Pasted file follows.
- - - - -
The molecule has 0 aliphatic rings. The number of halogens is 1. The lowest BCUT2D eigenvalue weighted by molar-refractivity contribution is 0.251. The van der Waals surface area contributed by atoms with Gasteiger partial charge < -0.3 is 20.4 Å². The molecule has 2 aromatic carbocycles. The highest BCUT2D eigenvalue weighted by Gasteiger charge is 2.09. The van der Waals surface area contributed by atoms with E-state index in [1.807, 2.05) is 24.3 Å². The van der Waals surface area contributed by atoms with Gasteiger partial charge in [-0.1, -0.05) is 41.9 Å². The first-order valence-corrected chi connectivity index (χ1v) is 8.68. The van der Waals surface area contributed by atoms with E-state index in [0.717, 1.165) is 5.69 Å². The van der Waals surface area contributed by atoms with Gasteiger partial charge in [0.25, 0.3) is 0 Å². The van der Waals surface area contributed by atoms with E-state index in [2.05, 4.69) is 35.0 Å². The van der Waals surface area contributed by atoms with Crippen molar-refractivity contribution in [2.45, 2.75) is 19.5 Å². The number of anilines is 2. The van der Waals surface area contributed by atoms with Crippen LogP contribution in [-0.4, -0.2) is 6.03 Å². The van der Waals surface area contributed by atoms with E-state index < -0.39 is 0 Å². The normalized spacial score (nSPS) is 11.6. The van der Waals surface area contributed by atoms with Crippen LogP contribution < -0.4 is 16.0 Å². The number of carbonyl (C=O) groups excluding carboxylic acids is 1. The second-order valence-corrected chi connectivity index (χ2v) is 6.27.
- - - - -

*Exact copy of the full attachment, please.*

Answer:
The molecule has 0 aliphatic rings. The number of halogens is 1. The lowest BCUT2D eigenvalue weighted by molar-refractivity contribution is 0.251. The van der Waals surface area contributed by atoms with Gasteiger partial charge < -0.3 is 20.4 Å². The molecule has 2 aromatic carbocycles. The highest BCUT2D eigenvalue weighted by Gasteiger charge is 2.09. The van der Waals surface area contributed by atoms with E-state index in [1.807, 2.05) is 24.3 Å². The van der Waals surface area contributed by atoms with Gasteiger partial charge in [-0.1, -0.05) is 41.9 Å². The first-order valence-corrected chi connectivity index (χ1v) is 8.68. The van der Waals surface area contributed by atoms with E-state index in [0.717, 1.165) is 5.69 Å². The van der Waals surface area contributed by atoms with Gasteiger partial charge in [0.25, 0.3) is 0 Å². The van der Waals surface area contributed by atoms with E-state index in [2.05, 4.69) is 35.0 Å². The van der Waals surface area contributed by atoms with Crippen molar-refractivity contribution in [2.45, 2.75) is 19.5 Å². The number of anilines is 2. The van der Waals surface area contributed by atoms with Crippen LogP contribution in [-0.4, -0.2) is 6.03 Å². The van der Waals surface area contributed by atoms with E-state index < -0.39 is 0 Å². The normalized spacial score (nSPS) is 11.6. The van der Waals surface area contributed by atoms with Crippen LogP contribution < -0.4 is 16.0 Å². The number of carbonyl (C=O) groups excluding carboxylic acids is 1. The second-order valence-corrected chi connectivity index (χ2v) is 6.27.